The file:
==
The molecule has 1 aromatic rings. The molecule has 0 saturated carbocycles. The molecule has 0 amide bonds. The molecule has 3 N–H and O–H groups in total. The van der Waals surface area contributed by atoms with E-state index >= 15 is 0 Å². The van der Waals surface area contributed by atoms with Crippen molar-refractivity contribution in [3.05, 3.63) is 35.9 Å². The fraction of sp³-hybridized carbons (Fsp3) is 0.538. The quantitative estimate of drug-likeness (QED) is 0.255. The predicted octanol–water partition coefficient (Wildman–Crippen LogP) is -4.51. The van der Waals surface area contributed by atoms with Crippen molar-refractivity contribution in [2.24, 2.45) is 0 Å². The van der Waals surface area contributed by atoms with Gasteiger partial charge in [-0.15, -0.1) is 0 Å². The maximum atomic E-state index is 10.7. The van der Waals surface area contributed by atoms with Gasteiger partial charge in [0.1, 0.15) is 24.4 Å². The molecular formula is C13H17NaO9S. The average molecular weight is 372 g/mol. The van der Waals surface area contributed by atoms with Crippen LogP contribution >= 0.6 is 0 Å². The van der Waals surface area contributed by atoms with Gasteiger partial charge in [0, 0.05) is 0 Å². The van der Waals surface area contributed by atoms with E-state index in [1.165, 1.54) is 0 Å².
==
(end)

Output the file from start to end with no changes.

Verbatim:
The molecule has 1 aromatic rings. The molecule has 0 saturated carbocycles. The molecule has 0 amide bonds. The molecule has 3 N–H and O–H groups in total. The van der Waals surface area contributed by atoms with E-state index >= 15 is 0 Å². The van der Waals surface area contributed by atoms with Crippen molar-refractivity contribution in [3.05, 3.63) is 35.9 Å². The fraction of sp³-hybridized carbons (Fsp3) is 0.538. The quantitative estimate of drug-likeness (QED) is 0.255. The predicted octanol–water partition coefficient (Wildman–Crippen LogP) is -4.51. The van der Waals surface area contributed by atoms with Crippen molar-refractivity contribution in [2.24, 2.45) is 0 Å². The van der Waals surface area contributed by atoms with Gasteiger partial charge in [-0.15, -0.1) is 0 Å². The maximum atomic E-state index is 10.7. The van der Waals surface area contributed by atoms with Gasteiger partial charge in [0.1, 0.15) is 24.4 Å². The molecular formula is C13H17NaO9S. The average molecular weight is 372 g/mol. The van der Waals surface area contributed by atoms with Crippen LogP contribution >= 0.6 is 0 Å². The van der Waals surface area contributed by atoms with Gasteiger partial charge in [0, 0.05) is 0 Å². The van der Waals surface area contributed by atoms with E-state index in [1.165, 1.54) is 0 Å².